Widows of rebel soldiers, fearful of retribution from
Angolan government soldiers, living in an almost
biblical scene at an abandoned school. When I first
tried to photograph them they would all disappear
into the shadows, but by returning each day I gained
their trust. By the time I took this picture we'd all
become so familiar that my biggest problem was they
kept taking it in turns to pinch my backside. Each time
one of them succeeded the whole school erupted in
A nun at an Angolan orphanage stoops to serve
the children's dinner of beans. You can almost
hear her back creak. It's one of my very favourite
photographs of all time, it feels timeless.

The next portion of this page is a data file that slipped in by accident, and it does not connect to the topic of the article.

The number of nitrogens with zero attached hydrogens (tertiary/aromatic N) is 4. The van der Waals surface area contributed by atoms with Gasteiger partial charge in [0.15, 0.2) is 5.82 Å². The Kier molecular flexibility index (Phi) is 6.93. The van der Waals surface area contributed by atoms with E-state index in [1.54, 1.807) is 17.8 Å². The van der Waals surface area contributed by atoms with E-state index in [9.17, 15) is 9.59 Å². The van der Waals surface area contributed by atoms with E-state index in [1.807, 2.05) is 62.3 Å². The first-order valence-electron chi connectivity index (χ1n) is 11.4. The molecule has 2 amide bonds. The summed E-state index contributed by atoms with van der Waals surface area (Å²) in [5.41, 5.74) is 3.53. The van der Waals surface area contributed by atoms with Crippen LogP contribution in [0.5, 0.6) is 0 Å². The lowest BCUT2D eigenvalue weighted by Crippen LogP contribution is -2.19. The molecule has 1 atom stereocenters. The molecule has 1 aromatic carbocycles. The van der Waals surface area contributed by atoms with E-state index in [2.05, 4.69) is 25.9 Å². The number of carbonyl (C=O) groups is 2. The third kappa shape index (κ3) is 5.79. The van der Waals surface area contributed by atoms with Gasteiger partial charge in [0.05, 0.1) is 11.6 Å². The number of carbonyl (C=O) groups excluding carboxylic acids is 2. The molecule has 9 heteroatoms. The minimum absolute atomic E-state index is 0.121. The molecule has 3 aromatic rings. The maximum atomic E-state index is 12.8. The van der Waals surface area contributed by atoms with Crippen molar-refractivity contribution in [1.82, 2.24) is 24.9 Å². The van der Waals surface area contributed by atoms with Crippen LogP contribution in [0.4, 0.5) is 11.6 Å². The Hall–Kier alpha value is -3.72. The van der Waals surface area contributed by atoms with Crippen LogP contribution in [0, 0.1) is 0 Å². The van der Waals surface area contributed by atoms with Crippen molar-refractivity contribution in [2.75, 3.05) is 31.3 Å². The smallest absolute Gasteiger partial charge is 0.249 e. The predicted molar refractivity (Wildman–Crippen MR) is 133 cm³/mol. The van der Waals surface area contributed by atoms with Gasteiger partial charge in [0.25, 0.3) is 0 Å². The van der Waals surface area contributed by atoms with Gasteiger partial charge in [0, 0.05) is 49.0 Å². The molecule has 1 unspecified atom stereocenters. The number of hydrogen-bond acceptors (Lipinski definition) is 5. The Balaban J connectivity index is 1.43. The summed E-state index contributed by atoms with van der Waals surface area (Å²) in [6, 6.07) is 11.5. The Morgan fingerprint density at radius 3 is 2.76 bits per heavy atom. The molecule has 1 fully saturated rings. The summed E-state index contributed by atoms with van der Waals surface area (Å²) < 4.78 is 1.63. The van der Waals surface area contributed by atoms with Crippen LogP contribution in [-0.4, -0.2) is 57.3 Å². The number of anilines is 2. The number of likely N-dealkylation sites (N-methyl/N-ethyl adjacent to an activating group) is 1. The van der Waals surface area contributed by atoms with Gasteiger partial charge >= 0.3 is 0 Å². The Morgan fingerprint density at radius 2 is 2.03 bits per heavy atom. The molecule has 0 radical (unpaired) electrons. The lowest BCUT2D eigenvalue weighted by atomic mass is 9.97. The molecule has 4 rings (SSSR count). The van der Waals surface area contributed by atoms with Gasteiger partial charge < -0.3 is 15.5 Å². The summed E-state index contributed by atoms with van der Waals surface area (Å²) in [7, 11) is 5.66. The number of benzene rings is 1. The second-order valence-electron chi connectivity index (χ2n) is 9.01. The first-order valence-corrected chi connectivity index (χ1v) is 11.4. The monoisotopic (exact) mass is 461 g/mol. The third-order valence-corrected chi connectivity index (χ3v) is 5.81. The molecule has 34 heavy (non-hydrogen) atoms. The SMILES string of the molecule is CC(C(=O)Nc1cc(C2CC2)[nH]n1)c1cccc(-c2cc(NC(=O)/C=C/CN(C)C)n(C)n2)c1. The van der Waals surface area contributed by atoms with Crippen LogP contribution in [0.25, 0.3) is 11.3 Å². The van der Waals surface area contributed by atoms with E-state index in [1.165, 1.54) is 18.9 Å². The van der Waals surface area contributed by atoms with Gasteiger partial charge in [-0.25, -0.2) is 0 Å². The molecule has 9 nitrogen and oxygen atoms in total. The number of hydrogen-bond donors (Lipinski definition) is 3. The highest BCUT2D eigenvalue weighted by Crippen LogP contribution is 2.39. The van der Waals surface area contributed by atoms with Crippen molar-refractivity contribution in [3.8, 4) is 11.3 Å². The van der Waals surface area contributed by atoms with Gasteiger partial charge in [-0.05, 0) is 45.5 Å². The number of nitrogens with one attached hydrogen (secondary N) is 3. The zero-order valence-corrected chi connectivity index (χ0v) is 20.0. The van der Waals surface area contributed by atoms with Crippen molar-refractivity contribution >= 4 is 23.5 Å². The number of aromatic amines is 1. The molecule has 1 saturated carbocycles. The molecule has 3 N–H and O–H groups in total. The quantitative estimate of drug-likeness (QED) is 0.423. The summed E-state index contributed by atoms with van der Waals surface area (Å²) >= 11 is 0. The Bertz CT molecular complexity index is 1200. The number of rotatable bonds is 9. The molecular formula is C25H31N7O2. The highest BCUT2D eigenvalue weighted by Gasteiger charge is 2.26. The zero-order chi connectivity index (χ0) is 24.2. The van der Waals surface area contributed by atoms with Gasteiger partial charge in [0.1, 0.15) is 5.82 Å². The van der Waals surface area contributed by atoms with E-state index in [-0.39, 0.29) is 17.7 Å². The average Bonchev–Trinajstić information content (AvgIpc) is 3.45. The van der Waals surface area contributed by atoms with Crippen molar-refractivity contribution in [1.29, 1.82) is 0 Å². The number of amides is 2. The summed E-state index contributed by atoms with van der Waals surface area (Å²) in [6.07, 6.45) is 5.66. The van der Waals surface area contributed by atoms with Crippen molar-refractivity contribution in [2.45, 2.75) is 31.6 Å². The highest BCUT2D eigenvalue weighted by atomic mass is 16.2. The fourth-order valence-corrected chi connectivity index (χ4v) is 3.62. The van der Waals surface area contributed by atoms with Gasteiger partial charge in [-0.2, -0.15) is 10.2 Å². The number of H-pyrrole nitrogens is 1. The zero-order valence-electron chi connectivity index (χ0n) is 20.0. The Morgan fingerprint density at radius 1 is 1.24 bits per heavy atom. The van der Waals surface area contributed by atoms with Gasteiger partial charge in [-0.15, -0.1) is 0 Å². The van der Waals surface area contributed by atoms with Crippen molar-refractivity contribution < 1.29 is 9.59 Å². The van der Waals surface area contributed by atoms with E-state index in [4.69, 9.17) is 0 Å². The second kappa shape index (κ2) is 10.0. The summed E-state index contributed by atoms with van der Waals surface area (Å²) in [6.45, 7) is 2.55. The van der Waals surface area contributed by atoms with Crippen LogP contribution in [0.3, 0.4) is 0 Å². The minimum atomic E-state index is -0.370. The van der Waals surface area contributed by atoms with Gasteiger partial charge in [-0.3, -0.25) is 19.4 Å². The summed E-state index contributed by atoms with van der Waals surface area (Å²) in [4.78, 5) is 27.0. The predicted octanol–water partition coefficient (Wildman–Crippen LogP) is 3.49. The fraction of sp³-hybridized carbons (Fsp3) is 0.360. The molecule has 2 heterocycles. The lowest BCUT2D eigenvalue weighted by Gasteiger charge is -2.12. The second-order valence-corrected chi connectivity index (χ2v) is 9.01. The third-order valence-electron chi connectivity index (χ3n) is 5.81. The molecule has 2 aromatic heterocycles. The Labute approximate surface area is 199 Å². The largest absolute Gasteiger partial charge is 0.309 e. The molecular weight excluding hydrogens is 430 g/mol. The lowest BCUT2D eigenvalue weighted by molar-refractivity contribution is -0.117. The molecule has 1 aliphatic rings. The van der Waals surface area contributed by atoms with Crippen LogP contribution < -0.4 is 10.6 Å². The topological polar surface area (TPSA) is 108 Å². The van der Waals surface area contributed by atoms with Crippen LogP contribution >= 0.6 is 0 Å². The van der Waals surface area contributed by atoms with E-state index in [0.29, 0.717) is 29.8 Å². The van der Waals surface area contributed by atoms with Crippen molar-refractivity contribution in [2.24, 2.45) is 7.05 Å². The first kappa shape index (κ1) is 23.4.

Everything came together in front of me, I just had
to press the shutter.
At the orphanage the nuns were strict, but the bond
between them and the children was so strong. In the
midst of so much horror and suffering, it was a place
full of love. This photo always makes me smile.
Fatima with her brother Noru in an official camp
for Rohingya refugees on the Burmese border.
They had lost their parents and only had each
other in the camp, Fatima was only ten, but was so
strong and held so tightly to Noru that her knuckles
were going white. He was suffering from severe
Dawn at Kutupalong refugee camp, Bangladesh.
A Rohingya child receiving immunisation from MSF.
As an NGO I've always admired their no nonsense
approach, often providing help where other
organisations are tied up in politics.
A family of Rohingya refugees in Kutupalong camp. My work tends to focus on families and small
communities, and the resilience they show through adversity.